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Putin: Russian military-industrial might makes victory in Ukraine “inevitable“


President Vladimir Putin laid flowers at a Second World War memorial in St. Petersburg on Wednesday (January 18) to mark the 80th anniversary of Soviet forces breaking through the Nazi siege of Leningrad.

Russian President Vladimir Putin attends a meeting with local residents, veterans and representatives of civil society organizations to mark the 80th anniversary of a breakthrough in the siege of Leningrad during World War Two at the State Memorial Museum of the Defence and Siege of Leningrad in Saint Petersburg, Russia, January 18, 2023. Sputnik/Ilya Pitalyov/Pool via REUTERS

President Vladimir Putin said on Wednesday that Russia’s powerful military-industrial complex was ramping up production and was one of the main reasons why his country would prevail in Ukraine.

Speaking to workers at a factory in St Petersburg that makes air defence systems, Putin said overall military equipment output was rising even as demand for it was growing because of what he calls Russia’s “special military operation” in Ukraine.

“In terms of achieving the end result and the victory that is inevitable, there are several things … It is the unity and cohesion of the Russian and multinational Russian people, the courage and heroism of our fighters … and of course the work of the military-industrial complex and factories like yours and people like you,” said Putin.

“Victory is assured, I have no doubt about it.”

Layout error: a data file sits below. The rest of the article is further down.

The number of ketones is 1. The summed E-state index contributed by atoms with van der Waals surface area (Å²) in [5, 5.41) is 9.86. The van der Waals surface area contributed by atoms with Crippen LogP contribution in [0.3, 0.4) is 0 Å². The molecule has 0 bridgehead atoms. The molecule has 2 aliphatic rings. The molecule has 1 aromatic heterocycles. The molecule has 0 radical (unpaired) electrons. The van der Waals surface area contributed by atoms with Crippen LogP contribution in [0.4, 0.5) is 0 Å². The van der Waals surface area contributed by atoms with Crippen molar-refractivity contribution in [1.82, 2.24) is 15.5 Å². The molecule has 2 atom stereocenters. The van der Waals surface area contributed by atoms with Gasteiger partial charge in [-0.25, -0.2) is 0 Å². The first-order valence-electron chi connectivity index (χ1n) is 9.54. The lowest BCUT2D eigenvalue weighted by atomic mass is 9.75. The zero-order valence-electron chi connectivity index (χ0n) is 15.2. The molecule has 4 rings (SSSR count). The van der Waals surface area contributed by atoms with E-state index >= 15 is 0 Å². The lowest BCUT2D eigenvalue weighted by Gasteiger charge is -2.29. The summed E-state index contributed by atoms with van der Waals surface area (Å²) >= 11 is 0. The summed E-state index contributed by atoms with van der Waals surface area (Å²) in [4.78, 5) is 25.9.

Putin said Russian arms companies manufactured about the same number of anti-aircraft missiles as the rest of the world combined, and three times more than the United States.

Earlier, he had attended an event with veterans to mark the 80th anniversary of the lifting of the World War Two siege of his home city, then known as Leningrad, which Nazi German forces had blockaded for nearly 900 days.

He told the veterans that Russia was fighting in Ukraine to defend ethnic Russians and Russian-speakers, which Moscow says are subject to systematic discrimination in Ukraine.

Kyiv rejects the allegation and says Moscow is using it as a pretext for a naked colonial-style land grab.

“What we’re doing today, including with our special operation, is an attempt to stop this war and protect our people who live on these territories,” said Putin.

“These are our historical territories,” he said – a reference to the fact that large parts of today’s Ukraine were once part of the Russian Empire.

Putin was born in Leningrad in 1952 and began his foreign intelligence career in the city with the Soviet KGB. Later on he held positions in the city administration while his political mentor Anatoly Sobchak was mayor.